Reconstructing Reason: Developing the concept of reason through history
JHB 418 (Nov.15); JHB 100 (Nov.16)
170 St George St.
Toronto M5R 2M8
- 19th Century Philosophy
- History of Western Philosophy, Miscellaneous
- Philosophy of Language
- European Philosophy
- Philosophical Traditions, Miscellaneous
- General Philosophy of Science
- Logic and Philosophy of Logic
- Philosophy of Social Science
- Philosophy of Law
- Social and Political Philosophy
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Developing the concept of reason through history
Conference: November 15th – 16th, 2019
Keynote Speakers: Robert B. Brandom and Susan Haack
The Department of Philosophy at the University of Toronto is pleased to announce the nineteenth annual Graduate Philosophy Conference, to be held November 15-16, 2019 in Toronto, Ontario. Our theme this year is ‘Reconstructing Reason: Developing the concept of reason through history’.
Robert B. Brandom (University of Pittsburgh). Robert Brandom works in the philosophy of language, logic, German idealism, and neo-pragmatism. His theory of reasoning known as “inferentialism” has been widely influential both inside and outside the discipline and treats many of the leading issues in contemporary philosophy in a way that is both systematic and historically illuminating. Dr. Brandom’s most recent book, A Spirit of Trust, gives a new and provocative interpretation of the distinctively social and historical development of reason in Hegel’s Phenomenology of Spirit.
Susan Haack (University of Miami). Susan Haack is a leading figure in the philosophy of science, language, logic, and epistemology. Her work – deeply influenced by the American pragmatist tradition – encompasses both philosophical and legal concerns regarding the nature of evidence, belief, reasoning, and truth. Her books include Defending Science—Within Reason and Evidence Matters: Science, Proof, and Truth in the Law. Dr. Haack’s recent work documents the fascinating way social and historical circumstances influence the development of the meaning of scientific and legal concepts and shows how this tendency can inform our understanding of rationality.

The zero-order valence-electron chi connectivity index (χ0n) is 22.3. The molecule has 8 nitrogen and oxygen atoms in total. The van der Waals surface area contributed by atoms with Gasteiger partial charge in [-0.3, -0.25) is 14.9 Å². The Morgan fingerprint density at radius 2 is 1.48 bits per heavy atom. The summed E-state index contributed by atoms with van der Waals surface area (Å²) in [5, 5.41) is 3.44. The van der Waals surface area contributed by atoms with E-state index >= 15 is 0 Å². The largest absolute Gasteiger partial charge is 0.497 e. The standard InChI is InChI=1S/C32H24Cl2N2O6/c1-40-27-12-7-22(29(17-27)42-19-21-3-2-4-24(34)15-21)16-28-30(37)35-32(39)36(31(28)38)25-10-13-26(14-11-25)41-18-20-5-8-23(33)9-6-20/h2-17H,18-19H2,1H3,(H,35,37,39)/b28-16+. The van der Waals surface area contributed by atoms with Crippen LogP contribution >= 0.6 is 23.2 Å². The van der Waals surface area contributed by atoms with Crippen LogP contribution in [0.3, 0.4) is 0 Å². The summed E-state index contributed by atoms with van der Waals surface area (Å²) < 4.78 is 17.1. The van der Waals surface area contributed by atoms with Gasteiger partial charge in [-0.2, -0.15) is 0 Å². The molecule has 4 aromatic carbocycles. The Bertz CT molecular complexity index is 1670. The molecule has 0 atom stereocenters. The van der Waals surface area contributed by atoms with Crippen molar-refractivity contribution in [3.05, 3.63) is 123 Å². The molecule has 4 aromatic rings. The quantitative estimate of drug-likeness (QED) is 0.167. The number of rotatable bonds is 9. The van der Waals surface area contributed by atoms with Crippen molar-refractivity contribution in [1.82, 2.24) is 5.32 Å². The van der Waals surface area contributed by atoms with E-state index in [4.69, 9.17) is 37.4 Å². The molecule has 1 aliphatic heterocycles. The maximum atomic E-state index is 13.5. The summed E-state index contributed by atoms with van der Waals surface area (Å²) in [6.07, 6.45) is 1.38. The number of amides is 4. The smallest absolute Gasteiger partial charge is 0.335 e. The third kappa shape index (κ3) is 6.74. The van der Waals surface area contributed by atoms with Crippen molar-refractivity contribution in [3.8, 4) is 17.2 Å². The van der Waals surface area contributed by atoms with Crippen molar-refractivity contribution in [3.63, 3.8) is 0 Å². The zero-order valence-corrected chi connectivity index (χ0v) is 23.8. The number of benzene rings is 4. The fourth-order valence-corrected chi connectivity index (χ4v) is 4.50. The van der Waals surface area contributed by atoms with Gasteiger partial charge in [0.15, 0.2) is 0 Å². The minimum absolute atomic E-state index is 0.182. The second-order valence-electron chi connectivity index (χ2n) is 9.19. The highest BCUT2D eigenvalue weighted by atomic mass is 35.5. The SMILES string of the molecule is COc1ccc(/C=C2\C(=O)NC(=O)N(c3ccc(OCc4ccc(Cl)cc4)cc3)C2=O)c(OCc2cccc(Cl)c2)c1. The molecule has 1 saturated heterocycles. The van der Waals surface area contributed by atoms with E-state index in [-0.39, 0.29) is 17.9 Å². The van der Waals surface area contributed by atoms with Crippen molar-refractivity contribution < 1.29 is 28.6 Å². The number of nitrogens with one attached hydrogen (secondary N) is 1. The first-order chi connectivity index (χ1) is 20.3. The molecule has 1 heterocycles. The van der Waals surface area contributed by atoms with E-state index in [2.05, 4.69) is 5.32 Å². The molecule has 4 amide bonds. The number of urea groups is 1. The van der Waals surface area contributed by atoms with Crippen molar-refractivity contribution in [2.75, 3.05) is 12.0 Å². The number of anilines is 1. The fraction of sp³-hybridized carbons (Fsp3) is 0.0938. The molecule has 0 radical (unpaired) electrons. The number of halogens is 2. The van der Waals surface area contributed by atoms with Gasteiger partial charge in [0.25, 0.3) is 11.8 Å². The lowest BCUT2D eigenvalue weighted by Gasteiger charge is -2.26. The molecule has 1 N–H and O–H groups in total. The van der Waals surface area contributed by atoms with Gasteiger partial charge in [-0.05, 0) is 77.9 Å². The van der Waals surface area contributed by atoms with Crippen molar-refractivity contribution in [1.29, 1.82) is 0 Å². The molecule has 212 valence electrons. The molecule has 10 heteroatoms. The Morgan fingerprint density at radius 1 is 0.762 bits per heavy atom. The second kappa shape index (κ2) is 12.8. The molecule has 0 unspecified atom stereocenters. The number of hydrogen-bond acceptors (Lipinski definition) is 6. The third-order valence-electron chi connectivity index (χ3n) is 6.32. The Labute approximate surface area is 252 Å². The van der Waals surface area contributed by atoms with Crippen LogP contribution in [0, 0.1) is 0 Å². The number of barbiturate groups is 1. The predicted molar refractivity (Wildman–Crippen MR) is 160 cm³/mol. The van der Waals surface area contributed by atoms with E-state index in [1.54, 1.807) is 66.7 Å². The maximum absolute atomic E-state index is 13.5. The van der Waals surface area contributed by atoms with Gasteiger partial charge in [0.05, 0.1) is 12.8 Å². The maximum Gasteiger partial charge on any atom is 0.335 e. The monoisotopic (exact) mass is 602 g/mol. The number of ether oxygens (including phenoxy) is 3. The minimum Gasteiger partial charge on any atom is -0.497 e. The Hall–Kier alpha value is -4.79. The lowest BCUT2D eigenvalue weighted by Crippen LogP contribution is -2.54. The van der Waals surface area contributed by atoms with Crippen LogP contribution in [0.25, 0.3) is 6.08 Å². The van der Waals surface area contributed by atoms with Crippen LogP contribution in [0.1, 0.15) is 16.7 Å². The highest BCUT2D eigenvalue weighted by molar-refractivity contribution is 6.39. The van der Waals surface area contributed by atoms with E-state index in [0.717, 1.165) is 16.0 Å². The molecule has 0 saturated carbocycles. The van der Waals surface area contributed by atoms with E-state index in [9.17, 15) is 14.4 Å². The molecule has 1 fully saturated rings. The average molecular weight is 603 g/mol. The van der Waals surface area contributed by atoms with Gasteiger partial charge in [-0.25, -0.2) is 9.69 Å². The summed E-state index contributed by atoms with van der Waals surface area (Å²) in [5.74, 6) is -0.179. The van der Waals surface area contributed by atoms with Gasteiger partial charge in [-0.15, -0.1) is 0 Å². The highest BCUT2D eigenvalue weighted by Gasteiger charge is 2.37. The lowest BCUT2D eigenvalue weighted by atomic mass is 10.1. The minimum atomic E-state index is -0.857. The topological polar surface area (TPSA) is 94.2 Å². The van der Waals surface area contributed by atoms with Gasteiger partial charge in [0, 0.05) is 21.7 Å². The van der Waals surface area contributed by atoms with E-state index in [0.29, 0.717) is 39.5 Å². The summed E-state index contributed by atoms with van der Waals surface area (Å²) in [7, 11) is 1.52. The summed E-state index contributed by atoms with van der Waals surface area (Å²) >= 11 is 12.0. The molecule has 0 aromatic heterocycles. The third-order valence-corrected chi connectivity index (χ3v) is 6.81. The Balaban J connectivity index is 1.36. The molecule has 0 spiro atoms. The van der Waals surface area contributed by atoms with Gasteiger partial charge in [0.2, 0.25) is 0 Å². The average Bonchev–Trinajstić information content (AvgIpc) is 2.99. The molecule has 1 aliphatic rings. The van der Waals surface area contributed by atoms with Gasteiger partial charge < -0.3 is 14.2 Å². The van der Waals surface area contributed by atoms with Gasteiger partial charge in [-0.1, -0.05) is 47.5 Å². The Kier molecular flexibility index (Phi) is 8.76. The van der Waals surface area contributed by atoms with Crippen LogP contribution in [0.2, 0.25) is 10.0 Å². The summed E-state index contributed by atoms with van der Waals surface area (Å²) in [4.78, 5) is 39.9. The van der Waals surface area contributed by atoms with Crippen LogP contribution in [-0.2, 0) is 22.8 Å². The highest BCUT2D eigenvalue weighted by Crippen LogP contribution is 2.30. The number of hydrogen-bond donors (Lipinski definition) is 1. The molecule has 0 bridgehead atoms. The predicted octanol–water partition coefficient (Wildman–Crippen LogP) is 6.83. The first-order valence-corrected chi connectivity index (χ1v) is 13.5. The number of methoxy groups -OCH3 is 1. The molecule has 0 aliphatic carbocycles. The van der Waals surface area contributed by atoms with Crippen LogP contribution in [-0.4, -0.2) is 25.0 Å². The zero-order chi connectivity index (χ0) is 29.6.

What is reason? Although the concept of ‘reason’ has been central to the practice and self-conception of philosophy throughout its history the way philosophers have understood this concept has changed dramatically over time. Ancient Greek philosophers like Plato and Aristotle, conceived reason as a metaphysical principle of the world. Early Moderns like Descartes and Kant viewed ‘reason’ as a faculty of the human mind. Today, many philosophers conceive reason – and its sibling, ‘science’ – as one instrument or method among others whose authority may wax and wane with changing circumstances. In this conference, we explore the history behind the development of the concept of reason and investigate the relevance of this history to contemporary philosophy.
Topics covered include:
--Changing conceptions of reason through history.
--The relationship between history and epistemology.
--The relationship between pluralism and relativism.
--The role of genealogy in historical explanations.
--The role of social relations, recognition, and intersubjectivity in reasoning.
--Our rational relationship to past and future generations.
--Reason in the pragmatist tradition.
--The Kantian and post-Kantian ideal of the unity of reason.
--Style’s of reasoning in the history and philosophy of science.
--Reason in the social sciences vs. reason in the natural sciences
This is a student event (e.g. a graduate conference).
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